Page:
Long days, big dreams: The grind of a quality-control coach

Cannon Matthews arrives at Redskins headquarters as the sun rises. The team's defensive quality-control coach is ready to dive into more film study and scouting work, often a week or two ahead of creating the game plan. John Keim/ESPN

ASHBURN, Va. -- At 5:15 a.m., the temptation to hit the snooze button often grabs Chris O'Hara.

It's likely that he just got home less than six hours earlier. One push of the button could give him an extra 15 minutes of sleep that would help him push through another 18-hour day as the Washington Redskins' offensive quality-control coach.

But he doesn't, because there's the carrot that dangles out there for every NFL quality-control coach: the chance to become an NFL head coach. Sean McVay, Kyle Shanahan, Jon Gruden, Mike McCarthy -- all were in this position once.

It's a constant thought.

"Every night for sure," O'Hara said. "Those are your dreams."

That's why O'Hara and his Redskins counterpart on the defensive side, Cannon Matthews, drive themselves in a job that requires a lot of time by themselves watching film, one in which they receive little public praise and no guarantee it will pay off.

"You give up a lot of other stuff in life," O'Hara said. "It's a passion. It's not easy to do."

To get there, they must grind, starting at the bottom of the coaching ladder.

"As soon as anyone asks what I do and I tell them quality control, they're like, 'What is that?'" Matthews said.

"I don't know who named it or who came up with it," O'Hara said. "It's not a great name. It doesn't really describe it in much detail. Quality control is vague."

In a nutshell: They're responsible for writing scouting reports on future opponents, often working a game or two ahead. They draw up the plays the coaches want in the game plan that week. They put together the practice scripts. They assist in the coaches' booth on game day.

They work long hours every day, but especially Sunday through Thursday. On Friday? It's a relative day off, considering they work around only 10 hours. Then again, sometimes it's more. They're in the NFL and making good money compared to the general population -- one coach for another team estimated the average quality-control coach makes between $100,000 to $150,000. They don't always get credit, but Philadelphia Eagles coach Doug Pederson gave his offensive quality-control coach credit for the "Philly Special" play in the Super Bowl. He requested some trick plays; the QC delivered.

"Oh, man, it's critical," Redskins coach Jay Gruden said of the quality-control coaches. "That role is to help the position coaches and head coaches with whatever data they need. In the process, learn as much as you can and help out with an idea or whatever you’ve been asked."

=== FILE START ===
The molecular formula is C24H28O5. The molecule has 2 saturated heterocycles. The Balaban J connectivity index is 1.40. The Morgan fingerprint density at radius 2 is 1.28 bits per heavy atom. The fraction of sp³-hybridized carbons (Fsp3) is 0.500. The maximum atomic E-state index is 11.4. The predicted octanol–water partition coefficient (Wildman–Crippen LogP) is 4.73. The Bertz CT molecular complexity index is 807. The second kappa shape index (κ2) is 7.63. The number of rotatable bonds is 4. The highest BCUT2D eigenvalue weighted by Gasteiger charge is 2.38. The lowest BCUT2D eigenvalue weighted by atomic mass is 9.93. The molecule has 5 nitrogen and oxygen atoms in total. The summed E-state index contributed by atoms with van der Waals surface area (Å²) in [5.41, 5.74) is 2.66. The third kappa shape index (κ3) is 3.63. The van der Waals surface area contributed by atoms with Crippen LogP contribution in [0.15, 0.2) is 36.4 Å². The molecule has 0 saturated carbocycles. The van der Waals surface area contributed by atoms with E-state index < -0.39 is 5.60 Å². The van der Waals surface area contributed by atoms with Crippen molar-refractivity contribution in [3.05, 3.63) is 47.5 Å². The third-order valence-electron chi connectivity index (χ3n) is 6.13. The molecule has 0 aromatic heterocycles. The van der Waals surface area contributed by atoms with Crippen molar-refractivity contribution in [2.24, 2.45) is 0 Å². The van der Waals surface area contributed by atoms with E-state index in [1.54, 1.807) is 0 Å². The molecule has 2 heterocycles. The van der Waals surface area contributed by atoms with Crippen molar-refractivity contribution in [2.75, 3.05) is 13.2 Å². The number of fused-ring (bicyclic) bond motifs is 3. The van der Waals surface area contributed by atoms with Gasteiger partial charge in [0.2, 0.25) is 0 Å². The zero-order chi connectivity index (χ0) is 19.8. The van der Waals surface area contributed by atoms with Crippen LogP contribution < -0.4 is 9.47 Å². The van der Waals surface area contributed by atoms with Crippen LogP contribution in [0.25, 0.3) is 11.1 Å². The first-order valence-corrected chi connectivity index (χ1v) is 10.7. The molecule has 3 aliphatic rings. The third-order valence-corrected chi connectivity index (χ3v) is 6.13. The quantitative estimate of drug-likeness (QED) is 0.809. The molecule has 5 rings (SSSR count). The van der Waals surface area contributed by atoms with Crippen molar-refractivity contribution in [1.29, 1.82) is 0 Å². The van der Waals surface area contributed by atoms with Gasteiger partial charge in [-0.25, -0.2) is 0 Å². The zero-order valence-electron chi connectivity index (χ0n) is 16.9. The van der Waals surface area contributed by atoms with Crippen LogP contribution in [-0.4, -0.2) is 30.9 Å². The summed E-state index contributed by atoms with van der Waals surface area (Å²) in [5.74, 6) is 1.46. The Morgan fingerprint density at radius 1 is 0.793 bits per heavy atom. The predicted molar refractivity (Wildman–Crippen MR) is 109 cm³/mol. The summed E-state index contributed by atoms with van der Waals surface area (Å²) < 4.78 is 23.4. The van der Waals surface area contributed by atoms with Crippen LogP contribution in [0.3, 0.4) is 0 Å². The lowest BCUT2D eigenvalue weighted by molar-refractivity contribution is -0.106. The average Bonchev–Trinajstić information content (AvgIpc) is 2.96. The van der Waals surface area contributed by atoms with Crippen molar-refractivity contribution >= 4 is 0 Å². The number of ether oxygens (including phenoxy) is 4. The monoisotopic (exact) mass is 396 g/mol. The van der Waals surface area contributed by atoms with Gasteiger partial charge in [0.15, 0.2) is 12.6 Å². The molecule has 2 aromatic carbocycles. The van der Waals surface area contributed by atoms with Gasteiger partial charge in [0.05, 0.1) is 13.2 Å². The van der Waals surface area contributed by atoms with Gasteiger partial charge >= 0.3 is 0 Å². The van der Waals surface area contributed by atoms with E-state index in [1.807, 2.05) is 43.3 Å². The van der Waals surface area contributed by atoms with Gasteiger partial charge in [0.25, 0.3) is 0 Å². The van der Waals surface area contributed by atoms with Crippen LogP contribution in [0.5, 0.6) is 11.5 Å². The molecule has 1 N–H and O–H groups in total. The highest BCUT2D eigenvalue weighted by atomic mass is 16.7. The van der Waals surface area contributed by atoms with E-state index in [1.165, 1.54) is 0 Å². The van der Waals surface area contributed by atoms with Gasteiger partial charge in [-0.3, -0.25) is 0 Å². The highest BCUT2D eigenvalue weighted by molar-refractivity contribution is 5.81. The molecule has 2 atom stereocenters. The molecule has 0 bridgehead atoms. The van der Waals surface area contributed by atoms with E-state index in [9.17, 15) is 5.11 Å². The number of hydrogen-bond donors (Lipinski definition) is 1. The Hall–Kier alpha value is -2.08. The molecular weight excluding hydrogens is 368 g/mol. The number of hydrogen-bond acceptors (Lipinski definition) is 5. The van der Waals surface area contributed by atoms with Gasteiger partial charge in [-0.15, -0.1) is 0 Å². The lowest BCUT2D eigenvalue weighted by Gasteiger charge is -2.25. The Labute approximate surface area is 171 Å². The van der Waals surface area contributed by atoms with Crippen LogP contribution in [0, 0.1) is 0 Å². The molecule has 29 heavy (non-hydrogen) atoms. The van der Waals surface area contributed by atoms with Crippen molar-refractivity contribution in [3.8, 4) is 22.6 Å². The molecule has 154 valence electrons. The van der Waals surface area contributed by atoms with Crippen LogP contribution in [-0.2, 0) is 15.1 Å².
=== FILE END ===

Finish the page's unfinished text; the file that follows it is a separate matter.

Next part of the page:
They are respected in the building. Redskins running backs coach Randy Jordan said he often tells Matthews to "remember him when." Gruden has praised O'Hara. Still, it's a long journey.

Here's a look at a typical Tuesday for both coaches:

5:45 a.m.: Arrival/film breakdowns. Even Matthews acknowledged a quality-control coach on offense has more to do than the defense for a simple fact: The offense runs more plays. There are fewer defensive formations, especially on certain downs. And considering a big part of their job is to compile the playbook for the week, O'Hara arrives earlier -- sometimes less than six hours after he left.

When Matthews enters his office, he's greeted by a small banner with Roc Nation's signature saying, "Greatness is a process." It's part motivation, part reminder.

"You never know when that chance may come," Matthews said.

Matthews, 33, has taken a long road to reach Washington. He earned a degree in sports management at Ohio University and became a personnel intern in the Arena Football League. There were stops with the Buffalo Bills as a coaching assistant, a trip to Kentucky Christian to coach running backs and stints in Cleveland (defensive coaching intern), Tennessee (quality-control coach), back to Cleveland (assistant defensive backs coach) and he's now in his second season with Washington.

His first task on this Tuesday morning: clean up plays that involved gray areas while watching earlier film. For example, if a receiver got jammed at the line and the route didn't fully develop, he'll look back through other games and look for a situation and formation that lines up to determine what the receiver was trying to run.

The quality-control coaches are always a game ahead at this point in the week. On the Tuesday before the Tampa Bay game in Week 10, for example, these coaches were breaking down film of the Week 11 opponent: the Houston Texans.

O'Hara watched six Texans games and his report included information on defensive formations, blitz coverages, third downs and red zone. Because the Texans had a bye this past week, whatever they turned in last week didn't need to be updated. That's not always the case, which is why they sometimes return to Redskins Park after games to finish a report on the next opponent.

9:30 a.m.: Staff meetings. Sometimes the defensive staff might meet a half-hour after the offensive group begins. But in both cases the quality-control coaches provide the first set of eyes on the upcoming opponent. They've already broken down the film in minute detail as the position coaches and coordinators are just getting started.

These meetings take up the bulk of their days. Because the Redskins don't practice on this Tuesday, the meetings will last until around 4:30 p.m or a little longer. On days when they do practice, Matthews works with the inside linebackers while O'Hara sticks with the receivers. Later in the week, they'll run some scout-team work.

In meetings, they sit quietly until addressed. On the offensive side, they spend two hours going over the run game followed by a lunch break (salad for O'Hara). Then it's on to the passing game for the duration.